In breaking “is this the death of print?” news, the New York Times reports that the Tribune Company, the publisher of both the Los Angeles Times and the Chicago Tribune, has filed for bankruptcy.
I’m one of those traditionalist folks who can’t imagine life without newspapers and books (and no, a Kindle won’t do) and I generally assume that the frequently prophesied Death Of Print is greatly exaggerated.
But this is big news.
The serious financial strain that the newspaper industry is very clearly under these days could have (and indeed, may already be having) a major impact on the news that we receive daily.
As the Times story notes, many newspapers have been slashing jobs and paring down their newsrooms: eventually, this cost-cutting has to have an effect on the quality and quantity of the reporting of news from around the world.
Would a report on the terror attacks in Mumbai have the same power if it was filed from Los Angeles? Can someone in New York truly understand what’s happening in Zimbabwe?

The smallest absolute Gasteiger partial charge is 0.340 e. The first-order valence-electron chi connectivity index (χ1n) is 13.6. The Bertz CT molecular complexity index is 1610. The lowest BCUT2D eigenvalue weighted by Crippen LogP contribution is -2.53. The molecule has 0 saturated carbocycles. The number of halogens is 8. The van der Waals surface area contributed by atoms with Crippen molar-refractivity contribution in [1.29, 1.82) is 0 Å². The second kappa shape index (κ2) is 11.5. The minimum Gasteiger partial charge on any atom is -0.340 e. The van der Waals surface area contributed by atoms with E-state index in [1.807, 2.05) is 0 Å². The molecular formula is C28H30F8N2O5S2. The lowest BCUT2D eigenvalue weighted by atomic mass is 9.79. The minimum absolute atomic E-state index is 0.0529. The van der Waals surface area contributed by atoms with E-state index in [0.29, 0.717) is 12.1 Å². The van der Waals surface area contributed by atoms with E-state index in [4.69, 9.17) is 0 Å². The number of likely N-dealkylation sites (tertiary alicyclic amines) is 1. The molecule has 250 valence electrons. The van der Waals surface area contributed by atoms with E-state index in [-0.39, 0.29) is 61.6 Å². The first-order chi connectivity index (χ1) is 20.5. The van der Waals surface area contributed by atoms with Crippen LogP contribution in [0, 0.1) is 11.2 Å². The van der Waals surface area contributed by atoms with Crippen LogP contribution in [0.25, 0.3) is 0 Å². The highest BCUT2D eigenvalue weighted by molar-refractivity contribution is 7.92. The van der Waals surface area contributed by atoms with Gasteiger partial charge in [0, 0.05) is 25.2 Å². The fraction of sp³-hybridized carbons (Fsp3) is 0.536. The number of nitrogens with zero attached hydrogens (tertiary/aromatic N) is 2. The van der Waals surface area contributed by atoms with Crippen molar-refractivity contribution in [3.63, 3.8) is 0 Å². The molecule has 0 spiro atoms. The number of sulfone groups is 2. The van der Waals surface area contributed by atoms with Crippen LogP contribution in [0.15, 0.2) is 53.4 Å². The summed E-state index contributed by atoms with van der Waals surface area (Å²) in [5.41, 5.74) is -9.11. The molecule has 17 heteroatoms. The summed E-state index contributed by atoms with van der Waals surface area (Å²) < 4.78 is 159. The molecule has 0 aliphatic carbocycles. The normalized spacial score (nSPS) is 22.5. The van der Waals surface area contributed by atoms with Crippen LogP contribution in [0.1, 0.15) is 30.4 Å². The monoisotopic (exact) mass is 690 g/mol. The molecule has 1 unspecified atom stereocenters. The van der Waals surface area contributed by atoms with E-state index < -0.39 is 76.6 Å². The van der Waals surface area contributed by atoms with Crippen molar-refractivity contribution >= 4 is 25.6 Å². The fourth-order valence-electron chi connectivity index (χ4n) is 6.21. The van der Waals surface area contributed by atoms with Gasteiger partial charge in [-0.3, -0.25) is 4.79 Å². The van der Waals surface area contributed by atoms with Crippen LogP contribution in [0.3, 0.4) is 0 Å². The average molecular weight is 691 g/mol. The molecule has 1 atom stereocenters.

Gathering world news is expensive; that’s a reality.
But it’s also very important: in the same way that travel helps us to better understand our neighbours, real, on-the-ground reportage brings us closer to the heart of events in other countries.
Granted, blogging, Twitter, YouTube videos and other online tools of citizen reporting can help to fill the gap – but they’re not (at least, not yet) a complete substitute for a seasoned reporter with regional expertise.
The online community tends to have little sympathy for the mega-media empires that produce our daily newspaper and television news. We often view them as dated, irrelevant, “dead tree” publishers that lack the up-to-the-nanosecond speed of the web.
But they still play a vital role in the global dissemination of news. Without them, we risk losing some of our connection with the outside world.
[Via Kim Mance of Galavanting]
Photo by Hamed Saber (Creative Commons)